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Chapter 2  Developing a Research Proposal

Page history last edited by PBworks 17 years, 11 months ago

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Previous Chapter 1 The Nature of Educational Research

Chapter 2 Complete

From his Pearls of Wisdom...

Chapter 2

 

"The imagination and insight that goes into defining the research problem usually determines thee ultimate value of a research study more than any other factor". Pg. 37

 

"The introductory section of the proposal should sell the reader on the idea that the study is worth doing". Pg. 45

 

"The directional hypothesis states the researcher's expectations about what the data will show, for example, which of two experimental treatments will yield superior results on an outcome measure. The following are examples of directional hypotheses:

1. There is a positive relationship between the number of older siblings and the social maturity scores of six year old children.

2. Children who attend preschool will make greater gains in first grade reading achievement than comparable children who do not attend preschool." Pg. 46

 

"The null hypothesis states that no relationship exists between the variables studied, or no difference will be found between the experimental treatments". Pg. 46

 

"Whenever possible, you should include a pilot study as part of your research project". Pg. 50

 

 

p. 36: #3 (Describe possible reasons for doing a study that replicates and extends previous research)

*If research is grounded only in personal interests and not on previous research literature the "gatekeeper" will not be able to judge whether and how the study contributes to research knowledge.

*Replicate and extend previous research as the need is critical in education because studies have weaknesses in methodology or generalizability-- so by repeating and improving on the study you add value.

*Replicate and extend previous research to check findings of a break through study --if findings are "new and surprising" you need relication to validate or disconfirm findings or interpretations. Replication could open up a new area of investigation or have major impact.

*Replicate and extend previous research to check validity of research findings across different populations.Typically Edc. research has small samples representing a limited population and without replicaiton there is no way to determine if study applies to other populations. Without replication you can't generalize across settings.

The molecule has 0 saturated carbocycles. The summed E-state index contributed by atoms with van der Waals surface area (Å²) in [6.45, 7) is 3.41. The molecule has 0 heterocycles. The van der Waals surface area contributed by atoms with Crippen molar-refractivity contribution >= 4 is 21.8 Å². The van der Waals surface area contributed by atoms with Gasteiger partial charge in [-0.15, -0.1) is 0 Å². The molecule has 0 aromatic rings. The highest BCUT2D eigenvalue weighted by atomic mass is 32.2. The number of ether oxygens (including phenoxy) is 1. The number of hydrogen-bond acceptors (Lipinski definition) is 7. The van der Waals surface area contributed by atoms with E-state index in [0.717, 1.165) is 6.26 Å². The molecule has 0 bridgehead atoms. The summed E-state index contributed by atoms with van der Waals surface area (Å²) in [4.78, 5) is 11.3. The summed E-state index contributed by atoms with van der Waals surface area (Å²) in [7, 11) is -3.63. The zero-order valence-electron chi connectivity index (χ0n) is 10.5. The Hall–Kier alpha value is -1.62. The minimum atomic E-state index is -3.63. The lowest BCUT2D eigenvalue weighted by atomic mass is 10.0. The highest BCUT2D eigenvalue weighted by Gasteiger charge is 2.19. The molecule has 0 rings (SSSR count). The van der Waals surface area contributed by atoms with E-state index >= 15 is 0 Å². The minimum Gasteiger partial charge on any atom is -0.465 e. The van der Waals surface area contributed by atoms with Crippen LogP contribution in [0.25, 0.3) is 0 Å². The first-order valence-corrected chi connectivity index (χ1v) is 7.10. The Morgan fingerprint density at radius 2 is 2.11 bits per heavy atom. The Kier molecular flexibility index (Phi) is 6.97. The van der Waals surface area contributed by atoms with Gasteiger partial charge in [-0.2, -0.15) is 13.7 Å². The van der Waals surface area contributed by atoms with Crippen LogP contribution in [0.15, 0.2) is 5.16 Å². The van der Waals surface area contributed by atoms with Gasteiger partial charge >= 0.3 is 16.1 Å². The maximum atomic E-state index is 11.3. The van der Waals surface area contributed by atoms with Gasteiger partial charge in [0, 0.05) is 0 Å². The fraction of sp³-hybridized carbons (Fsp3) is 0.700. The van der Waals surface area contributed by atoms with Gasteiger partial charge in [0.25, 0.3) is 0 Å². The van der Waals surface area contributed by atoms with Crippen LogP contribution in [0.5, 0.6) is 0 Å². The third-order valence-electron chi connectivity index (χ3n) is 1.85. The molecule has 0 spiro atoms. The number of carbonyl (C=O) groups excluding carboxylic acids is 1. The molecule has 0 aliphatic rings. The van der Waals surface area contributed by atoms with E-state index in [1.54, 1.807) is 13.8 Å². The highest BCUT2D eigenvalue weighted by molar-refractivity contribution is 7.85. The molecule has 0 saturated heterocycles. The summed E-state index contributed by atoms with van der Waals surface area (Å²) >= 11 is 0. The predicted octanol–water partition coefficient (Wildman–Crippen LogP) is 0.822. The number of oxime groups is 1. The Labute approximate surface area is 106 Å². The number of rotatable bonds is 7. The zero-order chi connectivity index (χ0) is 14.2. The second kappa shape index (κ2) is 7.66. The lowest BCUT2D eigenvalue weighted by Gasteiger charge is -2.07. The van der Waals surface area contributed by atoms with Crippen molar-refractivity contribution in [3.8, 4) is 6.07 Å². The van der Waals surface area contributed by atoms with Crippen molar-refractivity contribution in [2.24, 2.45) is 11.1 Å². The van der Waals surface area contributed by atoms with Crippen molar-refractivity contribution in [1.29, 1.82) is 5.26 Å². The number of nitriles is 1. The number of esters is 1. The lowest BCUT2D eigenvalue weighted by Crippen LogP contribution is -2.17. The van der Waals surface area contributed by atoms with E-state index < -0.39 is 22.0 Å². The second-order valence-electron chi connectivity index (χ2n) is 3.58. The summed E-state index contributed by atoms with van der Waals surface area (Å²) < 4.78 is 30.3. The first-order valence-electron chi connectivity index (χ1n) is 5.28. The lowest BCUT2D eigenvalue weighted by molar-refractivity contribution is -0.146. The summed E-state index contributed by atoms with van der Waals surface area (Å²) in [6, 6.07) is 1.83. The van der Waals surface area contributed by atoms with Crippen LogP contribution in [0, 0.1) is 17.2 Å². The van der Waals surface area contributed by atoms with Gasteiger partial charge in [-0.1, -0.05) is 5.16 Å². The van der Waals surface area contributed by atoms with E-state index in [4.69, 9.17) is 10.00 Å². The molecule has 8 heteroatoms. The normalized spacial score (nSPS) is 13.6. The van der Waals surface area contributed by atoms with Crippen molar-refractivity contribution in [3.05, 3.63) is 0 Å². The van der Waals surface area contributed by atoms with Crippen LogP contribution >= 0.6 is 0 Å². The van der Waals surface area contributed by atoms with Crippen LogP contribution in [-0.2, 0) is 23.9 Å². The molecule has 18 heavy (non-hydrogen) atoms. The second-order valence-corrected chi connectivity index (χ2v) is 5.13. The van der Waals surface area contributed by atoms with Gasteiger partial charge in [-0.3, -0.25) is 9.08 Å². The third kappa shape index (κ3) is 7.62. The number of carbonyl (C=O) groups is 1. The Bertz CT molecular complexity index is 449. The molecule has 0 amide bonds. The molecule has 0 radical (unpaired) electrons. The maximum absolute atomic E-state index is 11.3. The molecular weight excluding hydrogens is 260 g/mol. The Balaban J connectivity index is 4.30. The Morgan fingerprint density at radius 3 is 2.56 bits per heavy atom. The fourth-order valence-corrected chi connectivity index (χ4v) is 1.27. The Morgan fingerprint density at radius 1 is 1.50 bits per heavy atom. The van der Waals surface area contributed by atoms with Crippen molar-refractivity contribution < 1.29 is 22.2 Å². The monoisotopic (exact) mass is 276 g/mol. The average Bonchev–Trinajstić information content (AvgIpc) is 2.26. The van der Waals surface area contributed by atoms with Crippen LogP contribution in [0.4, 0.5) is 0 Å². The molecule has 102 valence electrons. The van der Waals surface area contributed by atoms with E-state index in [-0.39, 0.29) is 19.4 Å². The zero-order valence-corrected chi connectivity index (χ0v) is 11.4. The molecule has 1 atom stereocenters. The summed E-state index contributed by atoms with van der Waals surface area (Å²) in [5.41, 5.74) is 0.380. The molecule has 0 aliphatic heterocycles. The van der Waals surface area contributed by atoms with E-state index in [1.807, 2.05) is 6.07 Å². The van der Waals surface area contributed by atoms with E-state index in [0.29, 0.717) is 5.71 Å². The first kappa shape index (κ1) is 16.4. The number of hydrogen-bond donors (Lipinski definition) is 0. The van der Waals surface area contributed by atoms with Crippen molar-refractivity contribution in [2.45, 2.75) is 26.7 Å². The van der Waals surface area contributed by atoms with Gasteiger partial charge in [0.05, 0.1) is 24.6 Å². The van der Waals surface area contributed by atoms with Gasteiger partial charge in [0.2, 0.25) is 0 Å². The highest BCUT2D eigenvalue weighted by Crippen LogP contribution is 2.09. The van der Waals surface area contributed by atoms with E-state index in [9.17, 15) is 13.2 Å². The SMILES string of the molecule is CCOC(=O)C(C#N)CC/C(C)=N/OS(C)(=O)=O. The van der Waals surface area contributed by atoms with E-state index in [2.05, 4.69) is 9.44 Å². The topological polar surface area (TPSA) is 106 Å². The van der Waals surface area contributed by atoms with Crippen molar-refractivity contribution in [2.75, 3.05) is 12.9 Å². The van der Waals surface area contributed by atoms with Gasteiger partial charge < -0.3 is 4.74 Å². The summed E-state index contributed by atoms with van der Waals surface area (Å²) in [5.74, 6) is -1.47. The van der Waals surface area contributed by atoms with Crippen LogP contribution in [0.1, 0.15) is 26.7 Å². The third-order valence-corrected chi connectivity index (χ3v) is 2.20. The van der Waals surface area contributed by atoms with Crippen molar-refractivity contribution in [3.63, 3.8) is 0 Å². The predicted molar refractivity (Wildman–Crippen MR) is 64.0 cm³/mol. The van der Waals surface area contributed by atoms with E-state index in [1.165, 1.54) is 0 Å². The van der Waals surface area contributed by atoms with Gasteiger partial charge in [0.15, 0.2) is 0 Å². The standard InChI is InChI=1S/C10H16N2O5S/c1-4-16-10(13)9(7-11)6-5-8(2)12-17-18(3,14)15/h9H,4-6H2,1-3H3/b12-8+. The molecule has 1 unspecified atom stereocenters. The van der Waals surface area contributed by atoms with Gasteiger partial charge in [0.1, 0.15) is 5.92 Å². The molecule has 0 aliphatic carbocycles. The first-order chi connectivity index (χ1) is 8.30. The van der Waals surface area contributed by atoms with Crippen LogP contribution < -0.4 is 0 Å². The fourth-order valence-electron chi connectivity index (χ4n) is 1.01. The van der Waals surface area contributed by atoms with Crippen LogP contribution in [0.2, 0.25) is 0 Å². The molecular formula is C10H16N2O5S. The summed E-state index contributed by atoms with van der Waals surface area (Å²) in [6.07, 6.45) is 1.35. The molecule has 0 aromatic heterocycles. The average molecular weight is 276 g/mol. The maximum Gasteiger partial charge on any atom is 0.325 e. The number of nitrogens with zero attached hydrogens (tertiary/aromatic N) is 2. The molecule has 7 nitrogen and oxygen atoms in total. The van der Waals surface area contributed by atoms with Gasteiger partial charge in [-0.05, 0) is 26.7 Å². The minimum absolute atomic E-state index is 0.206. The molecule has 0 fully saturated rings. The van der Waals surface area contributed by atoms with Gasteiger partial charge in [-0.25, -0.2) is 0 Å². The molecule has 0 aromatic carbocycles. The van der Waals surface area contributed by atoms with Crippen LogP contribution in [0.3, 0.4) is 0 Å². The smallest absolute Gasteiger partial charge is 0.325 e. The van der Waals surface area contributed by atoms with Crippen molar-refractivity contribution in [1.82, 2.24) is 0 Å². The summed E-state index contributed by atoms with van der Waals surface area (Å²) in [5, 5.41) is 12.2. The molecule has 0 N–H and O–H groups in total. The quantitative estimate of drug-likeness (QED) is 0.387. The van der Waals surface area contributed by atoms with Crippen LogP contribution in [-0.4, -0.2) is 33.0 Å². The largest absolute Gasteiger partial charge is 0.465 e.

*Replicate and extend previous research to check trends that occur over time. What was valid 20 yrs ago isn't necessarily valid now. It is also a way to check earlier findings and identify trends.

*Replicate and extend previous research to check important findings using a different methodology. Sometimes findings are compromised by methodological flaws. (ex. uncontrolled variables) So it is important to replicate using better methodology.

*Replicate and extend previous research to develop more effective or efficient interventions. Once a program is deemed effective or efficient replication or extended studies are done to determine whether these programs can be improved.


#6 (Distinguish between directional hypotheses, null hypotheses, research questions, research objectives, and statements of purpose in a proposal.) __Recognize recommended criteria for good research hypotheses.__

 

Directional Hypotheses-states researchers expectation about what data will show. Hypothesis is usually stated in terms of a positive or negative relationship between two variables.

 

Null Hypothesis- Researchers expectations not revealed. No relationship between variables exists or no difference will be found. Hypothesis is null because it fits in the logic of the inferential stats.

Disadvantage of null is because researchers expectations are based on considerable insight into other research and theory which would often make the study clearer to the person reading the report.

Some researchers actually state both-- a directional (which states researchers expectations) and a null (which is used for performing statistical tests.

 

If a study is not designed to test a hypothesis-- you can state research questions, purpose, or research objectives. Depending on the study it may be appropriate to use several of these forms.

Each question, purpose, or objective should be supported by a rationale. Be sure and explain why the research framed the questions, purpose or objectives. Tell how research findings relating to it are likely to advance knowledge or are important to educational practice.

 

Research Questions- If you ask research questions then data analysis should be directed to answering each of these research questions.

 

Purpose and Objectives- Questions can be phrased as purpose or objectives as long as the methodology and data analysis address the purpose.

 

Recognize recommended criteria for good research hypotheses.